The British writer and Christian theologian C.S. Lewis once said, “Good and evil both increase at compound interest. That is why the little decisions you and I make every day are of such infinite importance.”

Each year, news organizations use this week between Christmas and New Year to review the year ending and, in some instances, to predict the year to come. Predictions are a fool’s errand. They seldom generate anything except laughs for future generations who stumble upon them.

And yet, while predictions are impossible to do accurately, they are, at the same time, reliably within our power to control. By definition, the future will be decided by millions of decisions regular people make each and every day. 

You have the power, to a large extent, to determine what you will become in 2023. Unforeseen events may impose themselves, but you still have the freedom to decide how to react to these. And to some extent, your choices will affect others — sometimes in ways of which you will be unaware.

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Scientists have been hard at work lately proving that Lewis knew what he was talking about. Two researchers, one from the University of Texas and the other from the University of Chicago, conducted research recently using groups of people who performed random acts of kindness. Scientific American reported that people on the receiving end of these acts tended to want to extend similar kindnesses to other strangers, expanding the goodness exponentially. 

On the other end of the scale, Americans are all too familiar with the “copycat” aspect of crime, in which one horrible act of hatred leads to other, similar actions throughout the country. This “compound interest” of evil tends to receive much more media attention than the quieter, more modest interest of kindnesses and charity. But the latter is just as real, and more powerful than we imagine most people realize. You get to decide each day which sort of trend to set in motion.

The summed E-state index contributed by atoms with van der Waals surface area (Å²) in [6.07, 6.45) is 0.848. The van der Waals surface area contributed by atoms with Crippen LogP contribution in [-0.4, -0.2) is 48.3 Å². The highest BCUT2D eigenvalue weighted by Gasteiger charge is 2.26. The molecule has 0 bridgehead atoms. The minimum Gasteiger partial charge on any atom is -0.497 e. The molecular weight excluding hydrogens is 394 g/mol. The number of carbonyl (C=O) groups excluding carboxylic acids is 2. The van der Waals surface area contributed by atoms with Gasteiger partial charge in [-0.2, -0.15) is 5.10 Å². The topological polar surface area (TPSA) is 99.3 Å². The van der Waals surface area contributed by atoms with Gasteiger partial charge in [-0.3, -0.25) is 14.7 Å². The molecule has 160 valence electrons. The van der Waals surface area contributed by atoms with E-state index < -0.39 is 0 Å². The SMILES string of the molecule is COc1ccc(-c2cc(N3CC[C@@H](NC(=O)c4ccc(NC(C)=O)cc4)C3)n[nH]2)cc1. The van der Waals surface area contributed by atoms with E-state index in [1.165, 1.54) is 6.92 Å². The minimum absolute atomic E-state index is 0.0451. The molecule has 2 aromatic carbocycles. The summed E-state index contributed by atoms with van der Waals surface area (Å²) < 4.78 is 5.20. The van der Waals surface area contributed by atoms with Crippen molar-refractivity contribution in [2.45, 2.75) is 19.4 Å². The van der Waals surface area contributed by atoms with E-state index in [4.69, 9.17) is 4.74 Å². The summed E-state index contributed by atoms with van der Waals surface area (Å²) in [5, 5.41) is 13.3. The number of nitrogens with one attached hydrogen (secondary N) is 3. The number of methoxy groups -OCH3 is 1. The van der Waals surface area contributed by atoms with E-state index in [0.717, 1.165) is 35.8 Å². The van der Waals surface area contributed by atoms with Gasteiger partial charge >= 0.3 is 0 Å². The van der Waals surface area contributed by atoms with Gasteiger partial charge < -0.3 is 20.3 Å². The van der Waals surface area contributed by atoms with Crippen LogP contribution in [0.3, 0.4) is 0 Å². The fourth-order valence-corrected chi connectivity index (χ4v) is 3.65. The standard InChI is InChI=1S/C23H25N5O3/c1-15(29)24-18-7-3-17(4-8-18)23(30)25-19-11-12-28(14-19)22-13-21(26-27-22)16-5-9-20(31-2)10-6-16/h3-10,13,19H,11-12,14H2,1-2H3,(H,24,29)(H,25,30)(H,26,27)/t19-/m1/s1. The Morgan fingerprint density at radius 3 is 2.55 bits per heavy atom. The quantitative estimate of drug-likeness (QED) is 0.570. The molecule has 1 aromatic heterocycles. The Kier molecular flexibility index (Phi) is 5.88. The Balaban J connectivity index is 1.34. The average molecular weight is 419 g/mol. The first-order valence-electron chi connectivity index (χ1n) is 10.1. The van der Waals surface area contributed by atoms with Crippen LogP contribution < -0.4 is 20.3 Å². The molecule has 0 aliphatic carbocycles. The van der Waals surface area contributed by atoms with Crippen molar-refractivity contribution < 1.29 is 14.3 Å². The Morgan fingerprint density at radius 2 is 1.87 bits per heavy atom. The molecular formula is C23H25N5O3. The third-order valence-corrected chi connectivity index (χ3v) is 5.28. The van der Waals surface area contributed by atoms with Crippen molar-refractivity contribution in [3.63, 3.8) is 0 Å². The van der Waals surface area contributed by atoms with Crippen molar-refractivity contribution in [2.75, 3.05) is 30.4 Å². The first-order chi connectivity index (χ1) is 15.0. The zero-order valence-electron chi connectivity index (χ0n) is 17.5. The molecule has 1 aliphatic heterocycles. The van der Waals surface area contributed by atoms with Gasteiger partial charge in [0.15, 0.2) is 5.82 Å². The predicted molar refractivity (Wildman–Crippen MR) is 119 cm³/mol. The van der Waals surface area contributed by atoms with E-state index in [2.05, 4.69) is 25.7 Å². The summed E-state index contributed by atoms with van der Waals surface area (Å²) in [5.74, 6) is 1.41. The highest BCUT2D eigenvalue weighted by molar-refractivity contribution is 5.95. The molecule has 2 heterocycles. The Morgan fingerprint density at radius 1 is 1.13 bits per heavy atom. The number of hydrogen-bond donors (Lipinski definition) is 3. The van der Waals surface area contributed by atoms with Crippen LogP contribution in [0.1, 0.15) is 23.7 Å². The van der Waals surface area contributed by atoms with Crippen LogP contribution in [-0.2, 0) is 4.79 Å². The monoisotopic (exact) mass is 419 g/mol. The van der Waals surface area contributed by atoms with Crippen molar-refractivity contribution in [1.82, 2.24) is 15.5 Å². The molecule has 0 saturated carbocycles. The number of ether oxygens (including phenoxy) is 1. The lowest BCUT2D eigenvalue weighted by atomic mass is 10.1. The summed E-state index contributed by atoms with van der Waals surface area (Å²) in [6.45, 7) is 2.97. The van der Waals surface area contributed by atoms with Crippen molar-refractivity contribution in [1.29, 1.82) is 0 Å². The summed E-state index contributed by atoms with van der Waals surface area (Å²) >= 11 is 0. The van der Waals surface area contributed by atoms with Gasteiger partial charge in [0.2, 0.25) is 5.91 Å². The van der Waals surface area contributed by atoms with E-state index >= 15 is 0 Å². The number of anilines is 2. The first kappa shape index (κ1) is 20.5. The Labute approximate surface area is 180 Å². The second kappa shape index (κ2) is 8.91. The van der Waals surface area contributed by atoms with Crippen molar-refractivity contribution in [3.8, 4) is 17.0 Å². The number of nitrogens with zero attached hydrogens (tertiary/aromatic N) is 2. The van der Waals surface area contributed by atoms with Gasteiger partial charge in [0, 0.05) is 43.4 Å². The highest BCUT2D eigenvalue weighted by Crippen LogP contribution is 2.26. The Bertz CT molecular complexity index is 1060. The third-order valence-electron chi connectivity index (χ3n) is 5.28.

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You won’t have to look hard to find problems with the year that is passing. Russia’s unprovoked war in Ukraine may top the list, with its widespread death and misery. Vladimir Putin’s decisions had the world on edge, even as the West rallied and coalesced and Sweden and Finland petitioned for NATO membership. 

The year saw its share of horrific mass shootings, from a grocery store in Buffalo, New York, to a WalMart in Virginia to the unspeakable horror of massacred schoolchildren in Uvalde, Texas

Economic uncertainty reigned, including stubborn inflation, interest-rate hikes and questions about a looming recession despite a persistently tight labor market. Politics, with its inherent nastiness, dominated much of the year, culminating in an election that gave the United States a divided Congress. The Supreme Court returned abortion decisions, and the protests surrounding them, to statehouses, and the COVID-19 pandemic raged on while much of the nation learned to ignore it. (By this week, new cases were roughly at the same level as in January, while deaths were down considerably, according to worldometer.info.)

In Utah, a persistent drought had many worried about climate change and the future of the Great Salt Lake, even as December snowfall has been plentiful.

And yet amid all the suffering and uncertainty, the James Webb telescope gave the world glimpses of deep space and the endless beauty of creation that dazzled the imagination.

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It was, in other words, a year like many others, with bad and good. It was a year of individual choices, especially manifest through democratic process, but also in many other ways, as well.

One story in particular caught our attention. The Associated Press, in its look at the year, made mention of what it called “the rudeness pandemic.” It noted research by Georgetown researcher Christine Porath, who found that incivility was on a tear in ’22, continuing a decadeslong trend. She found that people were turning on “frontline workers in health care, retail, transportation, hospitality and education.”

Few other trends evoke the words of Lewis so effectively. The “little decisions you and I make each day” surely include how to respond to people whose jobs involve helping others. 

Do you want to make a difference in the world? You alone have enormous control over this one. As Lewis said, and as researchers are proving, your decision on how to treat others will have “infinite importance” as to how the world feels in 2023.